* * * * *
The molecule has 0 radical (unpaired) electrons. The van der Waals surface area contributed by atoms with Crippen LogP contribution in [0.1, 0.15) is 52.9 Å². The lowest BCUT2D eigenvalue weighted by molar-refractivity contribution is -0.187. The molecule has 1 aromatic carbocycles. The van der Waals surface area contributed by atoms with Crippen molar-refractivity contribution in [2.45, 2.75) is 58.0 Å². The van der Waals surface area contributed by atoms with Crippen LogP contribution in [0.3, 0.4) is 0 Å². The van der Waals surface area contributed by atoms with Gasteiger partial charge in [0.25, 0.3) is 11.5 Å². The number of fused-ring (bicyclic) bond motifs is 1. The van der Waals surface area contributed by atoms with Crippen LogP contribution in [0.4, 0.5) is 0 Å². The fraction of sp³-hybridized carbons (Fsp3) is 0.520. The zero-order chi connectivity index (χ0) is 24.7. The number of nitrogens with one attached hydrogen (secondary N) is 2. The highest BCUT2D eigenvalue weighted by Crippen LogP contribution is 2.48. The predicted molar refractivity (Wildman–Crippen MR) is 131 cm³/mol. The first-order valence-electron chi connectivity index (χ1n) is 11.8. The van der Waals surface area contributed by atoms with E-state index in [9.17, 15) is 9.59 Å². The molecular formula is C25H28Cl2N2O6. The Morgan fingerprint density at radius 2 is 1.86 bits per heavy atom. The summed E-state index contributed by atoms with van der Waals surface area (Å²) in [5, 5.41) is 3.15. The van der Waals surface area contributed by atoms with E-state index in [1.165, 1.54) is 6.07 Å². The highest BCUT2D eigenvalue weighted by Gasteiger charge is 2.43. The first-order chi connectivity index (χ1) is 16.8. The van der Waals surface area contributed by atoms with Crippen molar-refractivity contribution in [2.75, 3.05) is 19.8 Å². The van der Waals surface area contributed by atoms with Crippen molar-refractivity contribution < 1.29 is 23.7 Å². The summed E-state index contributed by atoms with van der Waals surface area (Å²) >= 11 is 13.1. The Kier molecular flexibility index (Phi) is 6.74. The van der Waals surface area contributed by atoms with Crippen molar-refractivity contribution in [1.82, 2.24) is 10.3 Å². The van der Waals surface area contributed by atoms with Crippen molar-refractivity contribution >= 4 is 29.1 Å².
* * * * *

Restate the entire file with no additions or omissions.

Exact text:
The molecule has 0 radical (unpaired) electrons. The van der Waals surface area contributed by atoms with Crippen LogP contribution in [0.1, 0.15) is 52.9 Å². The lowest BCUT2D eigenvalue weighted by molar-refractivity contribution is -0.187. The molecule has 1 aromatic carbocycles. The van der Waals surface area contributed by atoms with Crippen molar-refractivity contribution in [2.45, 2.75) is 58.0 Å². The van der Waals surface area contributed by atoms with Crippen LogP contribution in [0.3, 0.4) is 0 Å². The van der Waals surface area contributed by atoms with Gasteiger partial charge in [0.25, 0.3) is 11.5 Å². The number of fused-ring (bicyclic) bond motifs is 1. The van der Waals surface area contributed by atoms with Crippen LogP contribution in [0.4, 0.5) is 0 Å². The fraction of sp³-hybridized carbons (Fsp3) is 0.520. The zero-order chi connectivity index (χ0) is 24.7. The number of nitrogens with one attached hydrogen (secondary N) is 2. The highest BCUT2D eigenvalue weighted by Crippen LogP contribution is 2.48. The predicted molar refractivity (Wildman–Crippen MR) is 131 cm³/mol. The first-order valence-electron chi connectivity index (χ1n) is 11.8. The van der Waals surface area contributed by atoms with E-state index in [9.17, 15) is 9.59 Å². The molecular formula is C25H28Cl2N2O6. The Morgan fingerprint density at radius 2 is 1.86 bits per heavy atom. The summed E-state index contributed by atoms with van der Waals surface area (Å²) in [5, 5.41) is 3.15. The van der Waals surface area contributed by atoms with E-state index in [1.165, 1.54) is 6.07 Å². The highest BCUT2D eigenvalue weighted by Gasteiger charge is 2.43. The first-order chi connectivity index (χ1) is 16.8. The van der Waals surface area contributed by atoms with Crippen molar-refractivity contribution in [2.75, 3.05) is 19.8 Å². The van der Waals surface area contributed by atoms with Crippen molar-refractivity contribution < 1.29 is 23.7 Å². The summed E-state index contributed by atoms with van der Waals surface area (Å²) >= 11 is 13.1. The Kier molecular flexibility index (Phi) is 6.74. The van der Waals surface area contributed by atoms with Crippen molar-refractivity contribution in [1.82, 2.24) is 10.3 Å². The van der Waals surface area contributed by atoms with Crippen molar-refractivity contribution >= 4 is 29.1 Å².